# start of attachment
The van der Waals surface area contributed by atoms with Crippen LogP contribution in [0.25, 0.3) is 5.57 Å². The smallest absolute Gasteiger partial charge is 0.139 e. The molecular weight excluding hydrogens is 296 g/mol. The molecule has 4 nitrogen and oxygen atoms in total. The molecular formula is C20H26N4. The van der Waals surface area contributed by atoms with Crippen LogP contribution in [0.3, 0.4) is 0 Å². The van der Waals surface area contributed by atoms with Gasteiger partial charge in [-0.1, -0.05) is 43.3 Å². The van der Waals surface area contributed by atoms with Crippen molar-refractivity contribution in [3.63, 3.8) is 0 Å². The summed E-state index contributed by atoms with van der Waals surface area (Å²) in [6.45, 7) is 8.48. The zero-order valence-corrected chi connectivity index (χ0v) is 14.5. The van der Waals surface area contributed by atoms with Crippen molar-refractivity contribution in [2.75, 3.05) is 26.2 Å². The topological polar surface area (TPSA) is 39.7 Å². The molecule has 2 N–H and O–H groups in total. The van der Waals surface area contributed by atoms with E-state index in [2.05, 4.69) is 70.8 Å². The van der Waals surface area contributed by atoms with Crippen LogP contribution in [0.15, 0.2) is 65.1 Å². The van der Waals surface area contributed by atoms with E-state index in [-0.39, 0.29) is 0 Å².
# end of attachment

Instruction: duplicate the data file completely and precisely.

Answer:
The van der Waals surface area contributed by atoms with Crippen LogP contribution in [0.25, 0.3) is 5.57 Å². The smallest absolute Gasteiger partial charge is 0.139 e. The molecular weight excluding hydrogens is 296 g/mol. The molecule has 4 nitrogen and oxygen atoms in total. The molecular formula is C20H26N4. The van der Waals surface area contributed by atoms with Crippen LogP contribution in [0.3, 0.4) is 0 Å². The van der Waals surface area contributed by atoms with Gasteiger partial charge in [-0.1, -0.05) is 43.3 Å². The van der Waals surface area contributed by atoms with Crippen molar-refractivity contribution in [3.63, 3.8) is 0 Å². The summed E-state index contributed by atoms with van der Waals surface area (Å²) in [6.45, 7) is 8.48. The zero-order valence-corrected chi connectivity index (χ0v) is 14.5. The van der Waals surface area contributed by atoms with Crippen molar-refractivity contribution in [2.75, 3.05) is 26.2 Å². The topological polar surface area (TPSA) is 39.7 Å². The molecule has 2 N–H and O–H groups in total. The van der Waals surface area contributed by atoms with E-state index in [2.05, 4.69) is 70.8 Å². The van der Waals surface area contributed by atoms with Crippen LogP contribution in [0.15, 0.2) is 65.1 Å². The van der Waals surface area contributed by atoms with E-state index in [-0.39, 0.29) is 0 Å².